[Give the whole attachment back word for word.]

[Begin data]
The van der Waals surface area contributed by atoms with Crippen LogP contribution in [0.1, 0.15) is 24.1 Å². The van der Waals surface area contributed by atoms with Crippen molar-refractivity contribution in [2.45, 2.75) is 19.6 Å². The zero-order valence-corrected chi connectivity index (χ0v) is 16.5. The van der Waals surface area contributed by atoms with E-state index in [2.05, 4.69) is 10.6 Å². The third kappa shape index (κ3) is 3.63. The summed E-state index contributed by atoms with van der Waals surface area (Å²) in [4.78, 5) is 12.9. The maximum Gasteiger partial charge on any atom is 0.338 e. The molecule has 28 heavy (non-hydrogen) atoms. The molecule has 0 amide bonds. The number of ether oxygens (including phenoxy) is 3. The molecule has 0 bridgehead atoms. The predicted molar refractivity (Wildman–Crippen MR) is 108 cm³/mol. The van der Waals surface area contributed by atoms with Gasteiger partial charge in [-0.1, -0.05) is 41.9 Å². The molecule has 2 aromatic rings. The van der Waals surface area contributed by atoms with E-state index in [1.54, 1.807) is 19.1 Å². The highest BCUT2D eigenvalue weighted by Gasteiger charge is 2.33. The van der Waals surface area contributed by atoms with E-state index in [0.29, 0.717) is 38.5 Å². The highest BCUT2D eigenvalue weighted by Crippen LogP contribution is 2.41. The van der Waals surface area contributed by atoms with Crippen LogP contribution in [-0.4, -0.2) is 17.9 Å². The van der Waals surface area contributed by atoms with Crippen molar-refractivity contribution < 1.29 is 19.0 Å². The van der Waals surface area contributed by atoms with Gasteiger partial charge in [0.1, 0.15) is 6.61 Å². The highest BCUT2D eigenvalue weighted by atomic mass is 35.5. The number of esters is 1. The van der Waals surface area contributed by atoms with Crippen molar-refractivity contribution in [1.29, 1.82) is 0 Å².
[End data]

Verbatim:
The van der Waals surface area contributed by atoms with Crippen LogP contribution in [0.1, 0.15) is 24.1 Å². The van der Waals surface area contributed by atoms with Crippen molar-refractivity contribution in [2.45, 2.75) is 19.6 Å². The zero-order valence-corrected chi connectivity index (χ0v) is 16.5. The van der Waals surface area contributed by atoms with E-state index in [2.05, 4.69) is 10.6 Å². The third kappa shape index (κ3) is 3.63. The summed E-state index contributed by atoms with van der Waals surface area (Å²) in [4.78, 5) is 12.9. The maximum Gasteiger partial charge on any atom is 0.338 e. The molecule has 28 heavy (non-hydrogen) atoms. The molecule has 0 amide bonds. The number of ether oxygens (including phenoxy) is 3. The molecule has 0 bridgehead atoms. The predicted molar refractivity (Wildman–Crippen MR) is 108 cm³/mol. The van der Waals surface area contributed by atoms with Gasteiger partial charge in [-0.1, -0.05) is 41.9 Å². The molecule has 2 aromatic rings. The van der Waals surface area contributed by atoms with E-state index in [1.54, 1.807) is 19.1 Å². The highest BCUT2D eigenvalue weighted by Gasteiger charge is 2.33. The van der Waals surface area contributed by atoms with E-state index in [0.29, 0.717) is 38.5 Å². The highest BCUT2D eigenvalue weighted by Crippen LogP contribution is 2.41. The van der Waals surface area contributed by atoms with Crippen LogP contribution in [-0.4, -0.2) is 17.9 Å². The van der Waals surface area contributed by atoms with Crippen molar-refractivity contribution < 1.29 is 19.0 Å². The van der Waals surface area contributed by atoms with Gasteiger partial charge in [0.1, 0.15) is 6.61 Å². The highest BCUT2D eigenvalue weighted by atomic mass is 35.5. The number of esters is 1. The van der Waals surface area contributed by atoms with Crippen molar-refractivity contribution in [1.29, 1.82) is 0 Å².